Personal safety is the top priority in all activities on Fingrid’s worksites. Construction of the main grid involves working with high voltages, and avoiding all accidents and near misses is essential.
“Our target for main grid worksites is zero accidents. In addition, there should be no hazards to third parties near transmission lines,” emphasises Jani Pelvo, person in charge of operation of electrical installations at Fingrid.
Safety equipment, safety distances from live components, correct working methods, and compliance with instructions are essential when working with high voltages.
Fingrid holds separate electrical safety training events to cover these and many more aspects of electrical work. The events are tailored for people working on high-voltage installations.
“We add additional emphases to our safety training as challenges arise.”
“In our opinion, the statutory electrical safety training is not comprehensive enough for high-voltage operations, so we include additional emphases in our training courses as challenges arise. That is why it is important to report all near misses and other observations to us,” Pelvo says.
Communication and orientation becoming more necessary
Taking other working groups into consideration is an integral aspect of worksite safety.
“Tasks need to be coordinated so that it is safe for everyone to work, especially on large worksites. Coordination and communication are necessary to avoid unforeseen situations and damage,” Pelvo says.
Paavo Kaija, HSEQ Manager at Enersense, emphasises the importance of communication in all activities on electrical worksites as the green transition proceeds – the more investments are made in renewable energy and new types of power plants are built, the more worksites and different operators there are.
“For example, wind power projects involve many new types of installations, with operators working in parallel. It is no longer a case of building a single line – there are multiple connections and branches, some made at the same time. This means that everyone must focus more on safety and share information,” Kaija emphasises.
Continuous training within working groups is a big part of ensuring safety. Enersense has increased the number of worksite meetings it holds.
“We have a worksite meeting every morning, not just at the start of a project. Every task is reviewed individually. In other words, we break down the job into small parts during orientation,” Kaija says.
Clarity is the focus when writing instructions so that international and temporary workers receive all the most important information.
”Our work plans now include a lot of pictures, so safety is not affected, even if we do not speak the same language fluently.”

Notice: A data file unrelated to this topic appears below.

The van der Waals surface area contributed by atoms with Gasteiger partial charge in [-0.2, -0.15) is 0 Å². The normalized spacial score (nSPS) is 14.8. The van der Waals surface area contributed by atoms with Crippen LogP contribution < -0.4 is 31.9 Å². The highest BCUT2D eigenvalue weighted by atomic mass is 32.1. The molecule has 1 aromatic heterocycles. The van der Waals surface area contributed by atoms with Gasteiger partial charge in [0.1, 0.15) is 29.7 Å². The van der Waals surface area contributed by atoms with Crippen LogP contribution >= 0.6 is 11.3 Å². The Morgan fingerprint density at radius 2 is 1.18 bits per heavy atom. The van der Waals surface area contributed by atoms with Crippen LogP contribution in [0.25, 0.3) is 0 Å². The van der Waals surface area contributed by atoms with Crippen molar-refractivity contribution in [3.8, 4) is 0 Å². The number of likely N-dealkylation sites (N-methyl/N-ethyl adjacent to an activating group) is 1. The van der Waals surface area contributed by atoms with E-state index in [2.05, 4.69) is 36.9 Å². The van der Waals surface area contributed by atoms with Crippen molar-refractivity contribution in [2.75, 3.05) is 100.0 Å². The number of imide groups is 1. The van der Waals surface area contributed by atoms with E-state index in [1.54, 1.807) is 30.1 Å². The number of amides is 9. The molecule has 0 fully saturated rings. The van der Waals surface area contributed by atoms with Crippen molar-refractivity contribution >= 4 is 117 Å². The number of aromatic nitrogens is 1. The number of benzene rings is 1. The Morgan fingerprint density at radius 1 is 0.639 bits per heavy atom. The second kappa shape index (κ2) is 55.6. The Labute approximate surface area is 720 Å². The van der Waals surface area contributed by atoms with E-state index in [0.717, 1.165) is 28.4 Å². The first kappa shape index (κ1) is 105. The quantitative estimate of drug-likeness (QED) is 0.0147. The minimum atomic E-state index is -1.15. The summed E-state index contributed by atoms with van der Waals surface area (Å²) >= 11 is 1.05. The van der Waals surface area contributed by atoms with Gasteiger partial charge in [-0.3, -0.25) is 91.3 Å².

“Our work plans now include a lot of pictures, so safety is not affected, even if we do not speak the same language fluently. Finnish norms differ from international ones, but pictures are clear and unambiguous,” Kaija says.
Where international working groups are concerned, it is also important to point out that Finland’s electricity grid is unusual: induced voltage behaves differently than, for example, in the Baltic countries. In Finland, transmission lines often run long distances in parallel, presenting a risk of induced voltages in transmission lines in the same right-of-way as the work location.
“It is essential to understand the need for additional earthing to ensure the work location is unenergised. This may surprise some foreign workers, so it should be emphasised during orientation,” Kaija says.
Additional earthing requires concentration
Planning and implementing additional earthing is a critical safety issue on which Fingrid now aims to place a special emphasis. Inadequate planning and implementation of additional earthing has led to hazardous situations on worksites.
“For example, a group may have planned the additional earthing correctly, but the installation technician failed to follow the plan. We are now providing additional training and requiring additional earthing to be reported to reduce the number of similar incidents and highlight the importance of the issue,” Pelvo says.
Service providers have made additional earthing plans on electrical worksites for years, but the need for additional earthing became a separate mandatory field on the online safety declaration form at the start of June.
“Groups must evaluate the need for additional earthing when they complete the safety declaration form. If additional earthing is necessary, they should describe where it is needed and how it will be implemented. Alternatively, they can attach a separate additional earthing plan,” says Veijo Siiankoski, Grid Maintenance Manager at Fingrid.
Additional earthing is an important safety measure. It can ensure that a work location in a high-voltage installation is unenergised and eliminate hazardous induced voltages in work locations.